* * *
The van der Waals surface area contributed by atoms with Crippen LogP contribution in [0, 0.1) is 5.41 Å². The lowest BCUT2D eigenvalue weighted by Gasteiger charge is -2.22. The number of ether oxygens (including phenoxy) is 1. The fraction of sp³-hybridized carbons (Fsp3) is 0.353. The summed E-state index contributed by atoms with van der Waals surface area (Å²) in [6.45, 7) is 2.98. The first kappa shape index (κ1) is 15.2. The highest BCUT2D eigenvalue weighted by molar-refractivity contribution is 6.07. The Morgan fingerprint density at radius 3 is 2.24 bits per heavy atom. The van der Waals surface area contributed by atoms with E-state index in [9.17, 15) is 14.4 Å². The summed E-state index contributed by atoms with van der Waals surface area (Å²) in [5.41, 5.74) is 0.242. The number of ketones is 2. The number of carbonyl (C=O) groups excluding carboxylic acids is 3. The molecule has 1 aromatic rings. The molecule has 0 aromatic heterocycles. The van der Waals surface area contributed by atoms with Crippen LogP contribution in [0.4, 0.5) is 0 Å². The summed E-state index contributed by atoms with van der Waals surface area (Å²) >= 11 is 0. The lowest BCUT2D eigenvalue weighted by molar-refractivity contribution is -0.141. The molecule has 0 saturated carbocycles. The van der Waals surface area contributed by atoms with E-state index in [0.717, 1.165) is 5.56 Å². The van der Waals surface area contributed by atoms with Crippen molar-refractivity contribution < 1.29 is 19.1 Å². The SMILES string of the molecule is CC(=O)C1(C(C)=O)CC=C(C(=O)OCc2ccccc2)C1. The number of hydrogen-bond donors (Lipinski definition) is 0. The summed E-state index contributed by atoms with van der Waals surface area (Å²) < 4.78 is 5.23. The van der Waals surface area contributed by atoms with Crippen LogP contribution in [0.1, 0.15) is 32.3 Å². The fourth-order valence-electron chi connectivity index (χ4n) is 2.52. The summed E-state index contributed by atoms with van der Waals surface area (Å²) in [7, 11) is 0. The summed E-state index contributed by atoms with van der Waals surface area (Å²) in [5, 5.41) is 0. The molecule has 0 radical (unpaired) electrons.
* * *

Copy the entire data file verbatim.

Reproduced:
The van der Waals surface area contributed by atoms with Crippen LogP contribution in [0, 0.1) is 5.41 Å². The lowest BCUT2D eigenvalue weighted by Gasteiger charge is -2.22. The number of ether oxygens (including phenoxy) is 1. The fraction of sp³-hybridized carbons (Fsp3) is 0.353. The summed E-state index contributed by atoms with van der Waals surface area (Å²) in [6.45, 7) is 2.98. The first kappa shape index (κ1) is 15.2. The highest BCUT2D eigenvalue weighted by molar-refractivity contribution is 6.07. The Morgan fingerprint density at radius 3 is 2.24 bits per heavy atom. The van der Waals surface area contributed by atoms with E-state index in [9.17, 15) is 14.4 Å². The summed E-state index contributed by atoms with van der Waals surface area (Å²) in [5.41, 5.74) is 0.242. The number of ketones is 2. The number of carbonyl (C=O) groups excluding carboxylic acids is 3. The molecule has 1 aromatic rings. The molecule has 0 aromatic heterocycles. The van der Waals surface area contributed by atoms with Crippen LogP contribution in [0.4, 0.5) is 0 Å². The summed E-state index contributed by atoms with van der Waals surface area (Å²) >= 11 is 0. The lowest BCUT2D eigenvalue weighted by molar-refractivity contribution is -0.141. The molecule has 0 saturated carbocycles. The van der Waals surface area contributed by atoms with E-state index in [0.717, 1.165) is 5.56 Å². The van der Waals surface area contributed by atoms with Crippen molar-refractivity contribution < 1.29 is 19.1 Å². The SMILES string of the molecule is CC(=O)C1(C(C)=O)CC=C(C(=O)OCc2ccccc2)C1. The number of hydrogen-bond donors (Lipinski definition) is 0. The summed E-state index contributed by atoms with van der Waals surface area (Å²) < 4.78 is 5.23. The van der Waals surface area contributed by atoms with Crippen LogP contribution in [0.1, 0.15) is 32.3 Å². The fourth-order valence-electron chi connectivity index (χ4n) is 2.52. The summed E-state index contributed by atoms with van der Waals surface area (Å²) in [7, 11) is 0. The summed E-state index contributed by atoms with van der Waals surface area (Å²) in [5, 5.41) is 0. The molecule has 0 radical (unpaired) electrons.